New York’s practice of delaying payments to local governments and school districts to manage its cash-flow difficulties is causing headaches for aid recipients, who have responded with a variety of financial gymnastics.

The problems of the cash-strapped state have been exacerbated by a late budget. Some aid recipients have responded by increasing their borrowing from other sources and have even begun talking about feeing the state for tardy payments.

Part of the problem could be alleviated if the Legislature passes a budget bill this week that includes the revenue sharing payment program called Aid and Incentives to Municipalities, or AIM.

Anticipated delays in Medicaid payments prompted the Nassau Health Care Corp. to sell $50 million of taxable revenue anticipation notes earlier this month. The notes are secured by future payments of federal Medicaid reimbursements processed through the state.

Nassau Health runs the Nassau University Medical Center, a nursing home and various medical clinics that serve the uninsured and underinsured.

The state reimburses municipalities for certain mandated services after the county has provided them.

And Stephen Acquario, executive director of the New York State Association of Counties, said delays in reimbursement have imposed an additional burden on counties that have to pay for things like social services up front.

“Maybe the counties ought to start charging the state interest,” Acquario said. “That’s something we’re going to look into.”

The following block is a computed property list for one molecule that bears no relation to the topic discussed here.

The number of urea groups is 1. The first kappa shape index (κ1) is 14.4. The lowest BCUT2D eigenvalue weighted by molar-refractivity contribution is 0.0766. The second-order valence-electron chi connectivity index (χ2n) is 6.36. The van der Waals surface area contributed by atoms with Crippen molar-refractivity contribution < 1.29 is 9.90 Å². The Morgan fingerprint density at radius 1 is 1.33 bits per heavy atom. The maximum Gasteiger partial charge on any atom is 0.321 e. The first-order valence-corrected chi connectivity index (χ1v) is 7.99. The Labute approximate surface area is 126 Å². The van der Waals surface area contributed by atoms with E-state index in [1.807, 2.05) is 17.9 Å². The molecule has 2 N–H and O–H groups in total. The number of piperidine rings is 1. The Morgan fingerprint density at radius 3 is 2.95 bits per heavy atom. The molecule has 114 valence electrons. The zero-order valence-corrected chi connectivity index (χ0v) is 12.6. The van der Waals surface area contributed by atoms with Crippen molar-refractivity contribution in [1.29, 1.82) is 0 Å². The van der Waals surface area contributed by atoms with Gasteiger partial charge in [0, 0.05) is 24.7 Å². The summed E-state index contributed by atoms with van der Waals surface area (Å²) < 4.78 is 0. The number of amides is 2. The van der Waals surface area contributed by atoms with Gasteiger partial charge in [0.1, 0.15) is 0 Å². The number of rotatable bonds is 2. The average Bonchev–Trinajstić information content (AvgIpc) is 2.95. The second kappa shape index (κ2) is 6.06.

Acquario compared the situation to what happens when the state fails to make timely payments to state contractors.

“If the state does not pay its bills on time to these contractors, they are assessed a penalty or interest — what’s the difference?” Acquario said. “If the counties are providing a service to the state of New York, we ought to be entitled to the same prompt pay.”

The state is behind in payments to smaller jurisdictions that range from $20 million to $40 million and owes hundreds of millions of dollars to some larger counties, he said.

“This is on all the county leaders’ minds these days,” Acquario said.

Nassau County increased its regular cash-flow borrowing in anticipation of reimbursement delays from the state, said budget director Jeff Nogid.

“Things are coming in a little slower but we are getting paid,” Nogid said.

The county sold $210 million of revenue anticipation notes earlier this month, of which about $30 million to $40 million was borrowed to cover delayed funds, he said.

Having to borrow more because of the delays raises the cost to the county, which pays interest on the notes.

“To the extent that we have to borrow more there is an additional added burden to the county,” he said.

The state has delayed approximately $1.5 billion of education aid for school districts from June 1 to the end of the month.

A postponed payment in December and a warning that the June 1 payment might be late prompted school districts to get revenue anticipation note authorizations, said Charles Bastian, a municipal consultant at the financial advisory firm Bernard P. Donegan Inc.

Though there has not been a rush of short-term borrowing, the delay of June 1 payments has probably tipped some school districts into a negative cash flow position.

“We are doing some borrowings for those folks,” Bastian said.

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